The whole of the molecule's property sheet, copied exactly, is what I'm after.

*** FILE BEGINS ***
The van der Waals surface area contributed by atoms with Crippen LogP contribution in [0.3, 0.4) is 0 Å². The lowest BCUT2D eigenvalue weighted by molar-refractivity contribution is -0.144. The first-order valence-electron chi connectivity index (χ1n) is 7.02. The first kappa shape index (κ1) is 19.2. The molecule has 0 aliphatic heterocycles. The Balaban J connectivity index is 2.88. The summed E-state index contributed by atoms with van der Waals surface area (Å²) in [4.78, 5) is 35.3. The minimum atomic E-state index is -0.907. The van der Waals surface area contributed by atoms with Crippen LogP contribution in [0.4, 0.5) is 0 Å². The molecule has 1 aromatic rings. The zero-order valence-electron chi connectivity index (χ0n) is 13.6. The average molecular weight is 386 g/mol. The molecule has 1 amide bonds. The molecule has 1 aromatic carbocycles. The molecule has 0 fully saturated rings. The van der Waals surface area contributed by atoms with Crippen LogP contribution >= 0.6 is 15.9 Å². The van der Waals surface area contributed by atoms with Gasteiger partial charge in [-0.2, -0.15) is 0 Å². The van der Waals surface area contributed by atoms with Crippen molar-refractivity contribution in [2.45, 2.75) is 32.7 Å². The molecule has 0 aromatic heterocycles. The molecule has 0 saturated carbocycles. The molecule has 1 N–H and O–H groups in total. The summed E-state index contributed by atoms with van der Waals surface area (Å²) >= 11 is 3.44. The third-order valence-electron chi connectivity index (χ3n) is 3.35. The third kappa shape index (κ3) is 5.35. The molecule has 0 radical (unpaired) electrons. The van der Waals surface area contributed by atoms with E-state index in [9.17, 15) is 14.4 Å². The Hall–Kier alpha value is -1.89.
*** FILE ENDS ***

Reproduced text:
The van der Waals surface area contributed by atoms with Crippen LogP contribution in [0.3, 0.4) is 0 Å². The lowest BCUT2D eigenvalue weighted by molar-refractivity contribution is -0.144. The first-order valence-electron chi connectivity index (χ1n) is 7.02. The first kappa shape index (κ1) is 19.2. The molecule has 0 aliphatic heterocycles. The Balaban J connectivity index is 2.88. The summed E-state index contributed by atoms with van der Waals surface area (Å²) in [4.78, 5) is 35.3. The minimum atomic E-state index is -0.907. The van der Waals surface area contributed by atoms with Crippen LogP contribution in [0.4, 0.5) is 0 Å². The molecule has 1 aromatic rings. The zero-order valence-electron chi connectivity index (χ0n) is 13.6. The average molecular weight is 386 g/mol. The molecule has 1 amide bonds. The molecule has 1 aromatic carbocycles. The molecule has 0 fully saturated rings. The van der Waals surface area contributed by atoms with Crippen LogP contribution >= 0.6 is 15.9 Å². The van der Waals surface area contributed by atoms with Gasteiger partial charge in [-0.2, -0.15) is 0 Å². The van der Waals surface area contributed by atoms with Crippen molar-refractivity contribution in [2.45, 2.75) is 32.7 Å². The molecule has 0 aromatic heterocycles. The molecule has 0 saturated carbocycles. The molecule has 1 N–H and O–H groups in total. The summed E-state index contributed by atoms with van der Waals surface area (Å²) >= 11 is 3.44. The third-order valence-electron chi connectivity index (χ3n) is 3.35. The third kappa shape index (κ3) is 5.35. The molecule has 0 radical (unpaired) electrons. The van der Waals surface area contributed by atoms with E-state index in [9.17, 15) is 14.4 Å². The Hall–Kier alpha value is -1.89.